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Blue Card for Germany: work & live in Germany


On June 2012, the EU -and thus Germany- launched an offensive to attract skilled workers and boost the labour market. Here is the result:

Last update: December 2014
Blue-Card-Germany

6 Facts about the Blue Card


1. The EU Blue Card is a new residence permit for non-EU nationals who have an academic or equivalent qualification and a defined level of minimum salary. Through the EU Blue Card, non-EU nationals can be granted a German residence permit with the right to work and live in Germany.

2. If you wish to work in Germany under the Blue Card scheme, you first need to apply for a work visa at the embassy or consulate responsible for your place of residence (Exception: Table of countries whose citizens require/do not require visas to enter Germany). The German authorities will then issue the Blue Card once you are living in the country; it means once you have a permanent accommodation in Germany and have registered your address (Anmeldung process) at your local Bürgeramt.


Five things to think about when doing TestDaf

Sooo, do you want to study at a German university in the near future? Ja?
If so, there is a LOT of options for you. Germany is practically exploding from excellent universities and mind blowing courses. There are just a few (which in Germany means "many") papers to fill in and one long language test to sit through. Here are five useful tips for when you take the TestDaf - Test of German as a foreign language, a necessity for most educations in Germany.

Last update: October 2014
TestDaf

First thing's first, and this is an important one. Not even a finger print or a drop of fresh blood will get you out of the sticky situation that will appear if you don't have your ID with you. If you don't bring the same identification that you used when you registered for the test you will not be allowed to take it. Might seem like a relief, since the test is about 5 hours long and extremly intense, but after paying roughly 170 euro it will definitely feel a bit sour to miss out.

The 10 German movies you must see

German-movies



It's a tough job, but we decided to watch a bucket load of German movies and debate tirelessly amongst our team to figure the top 10 German movies out there. So, for all you Ausländers, make sure you can tick all these films off your check list before getting into a discussion with a German about their movies. We know there's a few red herrings in there, but fish is good for you in moderation.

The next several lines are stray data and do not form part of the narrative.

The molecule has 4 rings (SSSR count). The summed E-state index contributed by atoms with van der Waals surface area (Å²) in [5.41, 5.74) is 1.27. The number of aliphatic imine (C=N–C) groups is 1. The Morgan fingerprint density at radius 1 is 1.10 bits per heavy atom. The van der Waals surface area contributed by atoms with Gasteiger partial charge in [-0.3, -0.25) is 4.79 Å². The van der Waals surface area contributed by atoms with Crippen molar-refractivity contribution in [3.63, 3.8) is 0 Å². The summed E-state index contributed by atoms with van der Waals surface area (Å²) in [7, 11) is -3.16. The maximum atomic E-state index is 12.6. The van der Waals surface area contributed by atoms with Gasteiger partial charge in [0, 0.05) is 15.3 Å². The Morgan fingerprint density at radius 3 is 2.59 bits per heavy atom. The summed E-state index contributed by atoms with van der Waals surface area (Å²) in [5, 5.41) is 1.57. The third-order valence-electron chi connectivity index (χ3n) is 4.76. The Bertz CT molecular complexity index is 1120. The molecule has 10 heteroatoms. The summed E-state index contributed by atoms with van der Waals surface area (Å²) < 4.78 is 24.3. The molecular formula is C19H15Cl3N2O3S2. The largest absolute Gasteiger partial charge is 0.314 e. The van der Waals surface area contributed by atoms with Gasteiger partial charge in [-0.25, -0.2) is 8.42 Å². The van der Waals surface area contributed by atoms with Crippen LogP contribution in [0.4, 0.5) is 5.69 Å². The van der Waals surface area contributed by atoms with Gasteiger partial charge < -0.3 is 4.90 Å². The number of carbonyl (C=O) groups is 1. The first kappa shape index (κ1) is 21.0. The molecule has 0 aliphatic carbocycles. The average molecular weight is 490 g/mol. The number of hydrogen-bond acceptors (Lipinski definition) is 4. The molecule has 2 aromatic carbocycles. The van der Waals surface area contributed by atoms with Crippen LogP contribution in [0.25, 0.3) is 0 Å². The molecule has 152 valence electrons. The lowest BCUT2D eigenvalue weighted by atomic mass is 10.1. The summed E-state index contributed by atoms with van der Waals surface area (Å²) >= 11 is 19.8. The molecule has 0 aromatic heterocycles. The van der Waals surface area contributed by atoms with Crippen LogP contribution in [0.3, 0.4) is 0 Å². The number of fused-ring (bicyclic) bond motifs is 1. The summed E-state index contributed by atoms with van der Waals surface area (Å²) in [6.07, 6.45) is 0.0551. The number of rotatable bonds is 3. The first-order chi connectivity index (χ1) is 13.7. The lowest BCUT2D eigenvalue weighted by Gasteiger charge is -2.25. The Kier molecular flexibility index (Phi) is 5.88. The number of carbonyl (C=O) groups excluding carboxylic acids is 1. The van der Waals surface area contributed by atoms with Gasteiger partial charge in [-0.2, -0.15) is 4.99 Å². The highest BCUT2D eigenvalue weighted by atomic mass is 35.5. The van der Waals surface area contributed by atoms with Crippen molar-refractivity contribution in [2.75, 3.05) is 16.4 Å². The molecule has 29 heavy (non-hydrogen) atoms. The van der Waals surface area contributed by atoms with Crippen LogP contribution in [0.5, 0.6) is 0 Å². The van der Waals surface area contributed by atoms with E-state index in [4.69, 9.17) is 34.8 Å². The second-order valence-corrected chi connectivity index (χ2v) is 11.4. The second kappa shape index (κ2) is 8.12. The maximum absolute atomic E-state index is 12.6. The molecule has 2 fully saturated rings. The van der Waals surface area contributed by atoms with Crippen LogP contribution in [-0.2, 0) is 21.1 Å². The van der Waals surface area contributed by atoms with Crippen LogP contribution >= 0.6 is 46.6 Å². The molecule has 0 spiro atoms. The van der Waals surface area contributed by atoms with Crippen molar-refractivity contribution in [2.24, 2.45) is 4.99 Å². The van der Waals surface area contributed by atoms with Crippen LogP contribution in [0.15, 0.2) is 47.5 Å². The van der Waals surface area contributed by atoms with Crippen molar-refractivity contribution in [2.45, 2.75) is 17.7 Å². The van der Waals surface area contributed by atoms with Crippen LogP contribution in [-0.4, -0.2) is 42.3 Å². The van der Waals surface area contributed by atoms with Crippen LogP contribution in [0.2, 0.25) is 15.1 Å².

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1. Das Leben der Anderen

Few would doubt the number one spot. Set in 1984 DDR East Germany, we get a peek at what life was like both for the secret police and the secretly policed. Over the backdrop of East Berlin, we follow the lives of a notorious writer, his lover and the Stasi agent who details and monitors their every move. Grippingly intrusive, this movie makes one shudder at the thought of how recently this all occurred. Expect incredibly stylish DDR clothes and retro furniture to make an appearance. Do not expect any CGI, Coca-cola placements or cameos from David Bowie.

The top 44 apartment listing sites for Germany


How to find an apartment in Germany


Last update: January 2017
Apartment-Listing-Germany

Are you looking for a place to live in Germany?


Your options in Germany are: Students halls of residence, Shared flats (Wohngemeinschaft – WG), Private apartments or Temporary accommodations (hostel, B&B,...).


Before signing a rental contract you may be asked to present any of these documents or a combination of some of them to your future landlord. If you are flat-sharing or sub-renting, you will likely be spared this bureaucratic procedure:


  • Last 3 payslips or letter from current employer stating how much you earn;
  • Last 3 bank statements;
  • SCHUFA (this is a letter with your credit score) You can apply online for the print out;
  • Letter from your current German landlord saying you are up-to-date with your rent;
  • A proof of your Privathaftpflichtversicherung (personal liability insurance) or an equivalent insurance, that pays in case of damage to the rented property;
  • Contact information for a guarantor, someone who could pay your rent in case you get into financial difficulties; most often only a German contact will be accepted.